Parasites in Our Pets

Parasites are the most common problem most healthy pets have. At Best Friends Veterinary Hospital in Crossville and Cookeville, our teams are here to help your pet battle parasites before the infestation becomes widespread or life-threatening. Testing is the most important weapon in our arsenal to defend your pet against parasites. We are here to diagnose and prevent problems, and to treat them when they arise.

Why are intestinal parasites so harmful and why is it so important to prevent them in our pets?

Parasites that live in the gastrointestinal tract prevent our pets from digesting and absorbing nutrients appropriately. They can cause diarrhea, vomiting, weight loss, poor growth, ravenous appetite, anemia, and poor hair coat. In addition to causing illness in our pets, some parasites such as hookworms, roundworms and giardia can be spread to people.

Best Friends Veterinary Hospital recommends a fecal sample to detect intestinal parasites at least once yearly in healthy adult dogs and cats. Any pet that is not feeling well (vomiting, diarrhea, poor appetite, etc) should have a fecal sample checked too. Puppies and kittens should have a fecal sample checked at each of their vaccine visits. When in doubt, bring a fecal sample to your appointment, if your veterinarian thinks it is not needed, it can be disposed of.

Common parasites we test, monitor and treat:

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Ticks are abundant in East Tennessee and can cause Rocky Mountain Spotted Fever and Lyme disease in pets and their owners. In extreme cases, ticks can make your pet very sick or even become fatal. We can help you treat ticks with preventative medicines and vaccines that will keep them away from your pet in most cases.

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Quite common and often hard to control, your dog or cat might encounter fleas when they go outside—even for a minute is enough time for fleas to attach to your pet. Fleas are more of a nuisance, but can cause tapeworms in some cases. Additionally, they can spread easily to your and your home. Preventative medication is recommended and strongly encouraged to control fleas year-round.

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A bloated belly is often a sign of roundworms or other intestinal parasites, which can cause your pet to feel sluggish, trigger diarrhea and negatively impact its health overall. We recommend exams and treatment for puppies and kittens, as most young animals have worms. A fecal test can generally detect these types of parasites, allowing our vets to treat your pet as soon as possible with our de-worming procedures.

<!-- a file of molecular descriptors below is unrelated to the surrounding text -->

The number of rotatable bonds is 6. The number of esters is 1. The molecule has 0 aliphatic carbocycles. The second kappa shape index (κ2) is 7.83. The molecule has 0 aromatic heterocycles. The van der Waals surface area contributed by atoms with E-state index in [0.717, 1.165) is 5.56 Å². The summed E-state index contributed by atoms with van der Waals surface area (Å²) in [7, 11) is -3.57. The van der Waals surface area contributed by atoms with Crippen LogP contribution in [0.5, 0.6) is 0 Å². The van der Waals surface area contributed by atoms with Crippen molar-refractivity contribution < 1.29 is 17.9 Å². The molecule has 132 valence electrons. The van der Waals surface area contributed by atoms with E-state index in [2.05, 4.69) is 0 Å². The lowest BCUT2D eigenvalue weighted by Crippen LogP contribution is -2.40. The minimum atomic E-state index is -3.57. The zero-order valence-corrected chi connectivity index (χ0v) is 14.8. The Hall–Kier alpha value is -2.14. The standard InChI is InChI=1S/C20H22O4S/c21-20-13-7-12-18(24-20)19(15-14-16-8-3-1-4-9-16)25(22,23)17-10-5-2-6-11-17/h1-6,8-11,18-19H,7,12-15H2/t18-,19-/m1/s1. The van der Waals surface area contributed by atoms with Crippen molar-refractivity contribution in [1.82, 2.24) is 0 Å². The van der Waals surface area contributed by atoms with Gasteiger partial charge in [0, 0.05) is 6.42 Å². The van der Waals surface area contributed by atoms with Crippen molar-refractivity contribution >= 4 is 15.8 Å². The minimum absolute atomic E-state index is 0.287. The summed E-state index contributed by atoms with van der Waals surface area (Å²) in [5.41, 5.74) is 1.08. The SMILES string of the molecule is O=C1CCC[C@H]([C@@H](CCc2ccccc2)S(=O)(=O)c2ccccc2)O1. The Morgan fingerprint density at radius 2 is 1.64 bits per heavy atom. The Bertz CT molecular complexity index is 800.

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Heartworms are another common parasite that affects dogs and cats, and can be fatal if not treated, as the parasite invades the heart, causing major damage. A low, persistent cough accompanied by fatigue and weight loss can be signs of heartworm damage. At Best Friends, we include heartworm testing as part of your pet’s annual exam and can provide treatment, as well as monthly preventative medicine to stop problems before they start.

How do these parasites infect our pets?

Wildlife abounds, even in urban areas. Infected wildlife or pets can contaminate soil, ponds or puddles with worm eggs, larvae or protozoa cysts. Pets that simply walk around outside can pick up infective forms of the organisms on their feet. As soon as they lick their feet they can become infected. Drinking water from contaminated sources is another way that pets commonly get infected. Ingestion of infected wildlife (like rodents) is one other source. But what about my indoor cat? If your cat is a great hunter, you may not have even known that a mouse got into your house, prompting possible infection. Cockroaches and flies are other known sources, since they may eat animal feces and slip into the house. Fleas are small enough to fit through screens and spread tapeworms to your cat when eaten during normal grooming. Even house plants can be a source of infection. It has been found that 5-10% of all potting soil contains roundworm eggs.

Won’t I know if my
pet has parasites?

Depending on the type of parasite and number of worms, your cat or dog may be pretty sick with diarrhea or vomiting. Some pets may have pooped or vomited evidence of the worms. Other parasites show minimal symptoms, such as an unexplained mild weight loss. Every pet should have a fecal sample brought to the vet for testing every year. Some pets may need more frequent testing if they hunt or have more outdoor or dog park exposure. Monthly parasite preventatives are a must. Annual fecal testing is one of the most important parts of veterinary care for your pet and a safety measure for your family.

Call Best Friends Veterinary Hospital today to get your pet examined if you suspect there may be parasites present. Checking for parasites is part of a regular physical exam, which we recommend scheduling every year.